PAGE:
The writer, painter, or composer—especially when young or just starting out—works alone. If the artist is unsure of him- or herself, it is always possible to begin by copying and thereby studying the masters: those authors, painters, composers whose work first inspired him or her to take up this particular art form. But creating copies and rendering homage are not satisfying for the true artist, or not for long. The artist wants to tell his or her own stories, create a unique picture of the world, conjure up a theme or melody that no one else has ever heard before. A person without this personal vision or driving sense of individuality might then lapse into copying—but without the reverence due to a master—just whatever has become popular.3 There can also be money in simply going through the motions: copywriting, graphic design, elevator music. But it’s not art, not satisfying.

An experienced artist with one or more successes to his or her credit does not necessarily have to suffer the uncertainty of the beginner. After all, there are glowing reviews, public recognition, and actual royalties to confirm his or her talent and bolster the ego. But then, an artist can’t keep cranking out the same work, variations on a theme, over and over again.4 It may be what the public wants, but the job soon begins to look like a rut. And when the established artist attempts something new and different, then he or she is working alone again, and the perennial uncertainty resurfaces. Yes, you know how to write a mystery novel, a police procedural, or decent science fiction, but can you research and write historical fiction or undertake a literary novel? And suddenly you are wrestling again with the question of your own talent.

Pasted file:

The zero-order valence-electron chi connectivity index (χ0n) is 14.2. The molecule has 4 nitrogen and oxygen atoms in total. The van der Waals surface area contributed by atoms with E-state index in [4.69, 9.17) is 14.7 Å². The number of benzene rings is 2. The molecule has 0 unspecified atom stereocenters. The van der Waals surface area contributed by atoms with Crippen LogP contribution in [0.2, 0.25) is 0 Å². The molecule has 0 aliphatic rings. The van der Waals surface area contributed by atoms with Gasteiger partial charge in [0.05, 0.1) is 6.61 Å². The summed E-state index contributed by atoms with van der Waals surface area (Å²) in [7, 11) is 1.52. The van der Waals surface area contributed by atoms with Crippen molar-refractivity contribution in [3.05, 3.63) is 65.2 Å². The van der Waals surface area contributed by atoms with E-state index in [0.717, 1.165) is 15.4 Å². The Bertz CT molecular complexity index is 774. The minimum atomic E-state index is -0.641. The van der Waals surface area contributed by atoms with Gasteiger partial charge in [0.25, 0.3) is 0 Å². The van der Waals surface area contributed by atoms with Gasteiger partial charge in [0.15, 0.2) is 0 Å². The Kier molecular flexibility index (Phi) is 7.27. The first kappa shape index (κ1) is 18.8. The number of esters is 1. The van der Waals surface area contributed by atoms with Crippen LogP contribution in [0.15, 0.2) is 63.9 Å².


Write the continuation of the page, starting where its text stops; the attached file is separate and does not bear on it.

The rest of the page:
Madness is a private thing. No one outside your head knows what’s going on in there. And when you try to tell people, you get funny looks or stares of disbelief.5 So maybe your thoughts really are disjointed, delusional, and dissociated from the world of rational men and women. Maybe you’re not at all a writer or any kind of “artist.” As a writer with a desire to tell a new story, a painter trying to capture a new vision, or a musician trying to articulate an unheard theme—and not sure you even have the talent to pull it off, let alone create something that will become publishable, saleable, eventually famous, and perhaps even profitable—you are halfway to the state of the schizophrenic patient who hears voices, battles with strange ideas, and struggles to sort out the affairs of daily living from the madness going on inside your head.

The only thing worse than this is not doing it at all. To turn your back on the whole artistic process. To ignore the random ideas that come in the night, or while you’re doing something else in daylight, and not stopping to write them down. To let die the whispers from your subconscious that have finally resolved the problem with your next chapter, and remaining steadfastly incurious about whether the solution will work or not. To stop being this unique, special, creative, frustrated person, who every day owes a debt to the muse, is responsible for the assignments you set for yourself in the outline, and is dedicated to producing the book a year that you promised yourself. And then you would become just another person in the world, who gets up in the morning, goes to the paying “day job,” comes home at night to drink or watch television, and simply … exists until it’s time to die.

And that’s worse than being just a little mad.

1. “Organic” is Aristotle’s word, from his Poetics. It implies the various parts of a work growing together and functioning as a unified whole, like the parts of a plant or animal. In terms of the reader’s perception, this organic arrangement is mentally and emotionally satisfying because the interrelation of the parts is mutually supporting. For example, Julia is in love with David, but David’s lack of returned feeling makes Julia sad and angry; vengeance and murder ensue. The work’s every part relates to support the outcome. Or as Anton Chekhov said somewhere, if you’re going to show a gun in Act One, you had better fire it in Act Two or Three.